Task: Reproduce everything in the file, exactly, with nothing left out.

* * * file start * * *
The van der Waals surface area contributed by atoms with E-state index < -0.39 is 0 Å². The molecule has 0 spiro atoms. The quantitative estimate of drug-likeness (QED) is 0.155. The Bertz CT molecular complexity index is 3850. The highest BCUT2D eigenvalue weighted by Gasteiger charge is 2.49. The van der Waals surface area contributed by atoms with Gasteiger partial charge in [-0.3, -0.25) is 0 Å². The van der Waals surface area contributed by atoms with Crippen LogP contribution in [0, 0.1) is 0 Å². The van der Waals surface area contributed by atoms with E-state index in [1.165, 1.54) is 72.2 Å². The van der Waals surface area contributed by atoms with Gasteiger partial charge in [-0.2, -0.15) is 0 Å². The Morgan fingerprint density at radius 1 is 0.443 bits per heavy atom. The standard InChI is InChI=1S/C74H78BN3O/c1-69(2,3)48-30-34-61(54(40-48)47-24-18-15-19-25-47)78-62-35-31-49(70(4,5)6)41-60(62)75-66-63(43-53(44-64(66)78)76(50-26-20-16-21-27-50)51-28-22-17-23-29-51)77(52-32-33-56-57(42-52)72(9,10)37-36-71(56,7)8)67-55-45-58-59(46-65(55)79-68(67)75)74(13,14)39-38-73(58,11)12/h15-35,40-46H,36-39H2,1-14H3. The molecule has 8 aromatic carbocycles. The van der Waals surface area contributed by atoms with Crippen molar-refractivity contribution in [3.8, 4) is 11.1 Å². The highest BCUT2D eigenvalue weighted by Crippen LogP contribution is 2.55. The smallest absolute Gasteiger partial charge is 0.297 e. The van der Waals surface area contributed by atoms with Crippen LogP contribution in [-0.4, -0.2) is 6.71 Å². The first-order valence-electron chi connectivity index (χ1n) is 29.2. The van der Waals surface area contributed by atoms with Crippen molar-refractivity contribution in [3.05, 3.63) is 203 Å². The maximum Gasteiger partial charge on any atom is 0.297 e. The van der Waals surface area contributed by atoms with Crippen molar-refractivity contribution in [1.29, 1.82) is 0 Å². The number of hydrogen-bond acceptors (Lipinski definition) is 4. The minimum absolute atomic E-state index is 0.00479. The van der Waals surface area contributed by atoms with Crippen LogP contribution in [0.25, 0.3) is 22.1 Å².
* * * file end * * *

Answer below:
The van der Waals surface area contributed by atoms with E-state index < -0.39 is 0 Å². The molecule has 0 spiro atoms. The quantitative estimate of drug-likeness (QED) is 0.155. The Bertz CT molecular complexity index is 3850. The highest BCUT2D eigenvalue weighted by Gasteiger charge is 2.49. The van der Waals surface area contributed by atoms with Gasteiger partial charge in [-0.3, -0.25) is 0 Å². The van der Waals surface area contributed by atoms with Crippen LogP contribution in [0, 0.1) is 0 Å². The van der Waals surface area contributed by atoms with E-state index in [1.165, 1.54) is 72.2 Å². The van der Waals surface area contributed by atoms with Gasteiger partial charge in [-0.2, -0.15) is 0 Å². The Morgan fingerprint density at radius 1 is 0.443 bits per heavy atom. The standard InChI is InChI=1S/C74H78BN3O/c1-69(2,3)48-30-34-61(54(40-48)47-24-18-15-19-25-47)78-62-35-31-49(70(4,5)6)41-60(62)75-66-63(43-53(44-64(66)78)76(50-26-20-16-21-27-50)51-28-22-17-23-29-51)77(52-32-33-56-57(42-52)72(9,10)37-36-71(56,7)8)67-55-45-58-59(46-65(55)79-68(67)75)74(13,14)39-38-73(58,11)12/h15-35,40-46H,36-39H2,1-14H3. The molecule has 8 aromatic carbocycles. The van der Waals surface area contributed by atoms with Crippen molar-refractivity contribution in [3.8, 4) is 11.1 Å². The highest BCUT2D eigenvalue weighted by Crippen LogP contribution is 2.55. The smallest absolute Gasteiger partial charge is 0.297 e. The van der Waals surface area contributed by atoms with Crippen LogP contribution in [-0.4, -0.2) is 6.71 Å². The first-order valence-electron chi connectivity index (χ1n) is 29.2. The van der Waals surface area contributed by atoms with Crippen molar-refractivity contribution in [3.05, 3.63) is 203 Å². The maximum Gasteiger partial charge on any atom is 0.297 e. The van der Waals surface area contributed by atoms with Crippen molar-refractivity contribution in [1.29, 1.82) is 0 Å². The number of hydrogen-bond acceptors (Lipinski definition) is 4. The minimum absolute atomic E-state index is 0.00479. The van der Waals surface area contributed by atoms with Crippen LogP contribution in [0.25, 0.3) is 22.1 Å².